It remains to be seen if national Democrats will put a serious amount of money into this race four years after Stitt prevailed by double digits despite his party’s struggles nationally and at home. Stitt back then was running to succeed termed-out Gov. Mary Fallin, a fellow Republican who posted toxic approval numbers thanks in large part to the budget cuts that lead to four-day school weeks and a teacher’s strike. Most polls gave Stitt only a small lead over Democrat Drew Edmondson, but the Republican ended up pulling off a 54-42 win.
Hofmeister, who joined the Democratic Party as she was launching her bid against Stitt last year, is hoping that her focus on schools will give her the chance to do what Edmondson couldn’t in 2018. Hofmeister has gone after the governor for supporting private school vouchers after opposing them last time, declaring, “Stitt’s voucher scheme is a rural school killer.” Plenty of Stitt’s fellow Republicans agree, as the GOP-dominated legislature has refused to pass his voucher program.
● TX-Gov, TX-AG: the Texas Hispanic Policy Foundation has conducted a survey using YouGov for several media clients that shows Gov. Greg Abbott turning back Democrat Beto O’Rourke 51-44 as another GOP incumbent, Attorney General Ken Paxton, beats Democrat Rochelle Garza 47-42.
NY-19: Triton Polling and Research (R) for Freedom Council USA (pro-Marc Molinaro): Marc Molinaro (R): 51, Josh Riley (D): 42
OH-01: Impact Research (D) for Greg Landsman: Greg Landsman (D): 49, Steve Chabot (R-inc): 46 (May: 47-47 tie)
Triton surveyed the special election for the old 19th District about a month before Election Day and it found Molinaro beating Democrat Pat Ryan 50-40; Ryan, though, came out on top 51-49 in the late August contest.
We’ve seen two other surveys of the Molinaro-Riley matchup, and both early September polls showed Riley ahead by 3: One of those surveys was a Riley internal, while the other was done for Molinaro’s allies at U.S. Term Limits.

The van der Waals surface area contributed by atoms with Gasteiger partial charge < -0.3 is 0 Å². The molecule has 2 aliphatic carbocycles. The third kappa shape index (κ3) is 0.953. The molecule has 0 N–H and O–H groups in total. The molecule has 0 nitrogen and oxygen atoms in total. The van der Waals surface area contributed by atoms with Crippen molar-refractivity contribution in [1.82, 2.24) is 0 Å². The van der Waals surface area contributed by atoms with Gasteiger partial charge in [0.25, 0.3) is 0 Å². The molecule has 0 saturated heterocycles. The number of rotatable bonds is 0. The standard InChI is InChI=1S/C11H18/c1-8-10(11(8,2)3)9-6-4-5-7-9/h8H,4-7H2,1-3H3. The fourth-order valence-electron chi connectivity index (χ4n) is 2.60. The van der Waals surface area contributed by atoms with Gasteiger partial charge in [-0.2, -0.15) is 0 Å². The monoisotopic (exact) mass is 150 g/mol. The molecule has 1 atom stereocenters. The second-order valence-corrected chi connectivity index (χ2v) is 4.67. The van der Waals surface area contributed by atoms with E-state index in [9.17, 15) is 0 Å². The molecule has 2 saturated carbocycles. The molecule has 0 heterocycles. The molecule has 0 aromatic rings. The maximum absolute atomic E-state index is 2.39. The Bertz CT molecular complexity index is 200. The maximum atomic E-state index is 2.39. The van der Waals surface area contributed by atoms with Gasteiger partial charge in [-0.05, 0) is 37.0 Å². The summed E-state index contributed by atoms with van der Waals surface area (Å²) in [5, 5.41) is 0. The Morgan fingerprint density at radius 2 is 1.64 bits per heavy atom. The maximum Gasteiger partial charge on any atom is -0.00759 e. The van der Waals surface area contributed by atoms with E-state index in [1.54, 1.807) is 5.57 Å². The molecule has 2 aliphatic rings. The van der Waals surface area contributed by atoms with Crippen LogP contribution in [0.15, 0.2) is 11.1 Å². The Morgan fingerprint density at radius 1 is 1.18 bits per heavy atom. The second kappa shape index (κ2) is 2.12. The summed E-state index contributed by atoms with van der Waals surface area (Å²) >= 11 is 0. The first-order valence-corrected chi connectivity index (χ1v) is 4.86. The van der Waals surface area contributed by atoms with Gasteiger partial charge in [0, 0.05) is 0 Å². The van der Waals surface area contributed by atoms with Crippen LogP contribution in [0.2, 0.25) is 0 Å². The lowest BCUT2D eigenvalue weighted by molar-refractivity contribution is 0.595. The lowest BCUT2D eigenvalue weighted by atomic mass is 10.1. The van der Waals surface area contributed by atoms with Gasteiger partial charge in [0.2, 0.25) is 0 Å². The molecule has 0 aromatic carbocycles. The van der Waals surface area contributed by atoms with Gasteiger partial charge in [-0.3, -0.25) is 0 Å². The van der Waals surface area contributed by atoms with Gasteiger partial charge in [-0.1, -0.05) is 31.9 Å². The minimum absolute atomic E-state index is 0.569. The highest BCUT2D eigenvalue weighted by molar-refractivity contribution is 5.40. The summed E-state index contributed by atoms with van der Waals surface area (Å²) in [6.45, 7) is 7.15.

We haven’t seen any numbers from any other firms from the contest for Ohio’s 1st, which flipped from 51-48 Trump to 53-45 Biden under the new map.
● Jim Florio: New Jersey Democrat Jim Florio, a congressman who was elected governor on his third try in 1989, died Sunday at the age of 85. We take a detailed look at his many campaigns, including his narrow 1993 loss after an aggressive effort against Republican Christine Todd Whitman, in our obituary.
Before Florio won the state’s top job, he went through a tight 1981 contest against his fellow congressman, Republican Tom Kean, in what turned into a closely watched race to lead the state. Florio urged voters to send “an overwhelming message” to Ronald Reagan, whose numbers had fallen since he carried the state the previous year, while Kean’s side argued that voters didn’t want “another four years of a Democratic administration in Trenton.”
Polls showed Florio ahead and two TV networks even called the race for him on Election Day. But Kean, whose campaign manager had to stop him from delivering a concession speech in what remains the closest gubernatorial race in state history, ended up prevailing by 1,800 votes in a victory that was only affirmed after 26 days. Democrats after the election highlighted how Republicans used a “Ballot Security Task Force” of off-duty police to intimidate voters of color. The RNC entered into a consent decree the next year where it had to take steps to avoid even the appearance that it supports voter suppression, but the decree expired in 2018.
Florio’s far easier 1989 win made him New Jersey’s first Italian American governor, but his approval ratings took a massive hit after he immediately called for raising taxes upon taking office to deal with the national recession. Florio himself joked at one point that “visitors to New Jersey think my first name is Dump,” but he still came close to winning a second term against Whitman in 1993. Check out our obituary for much more.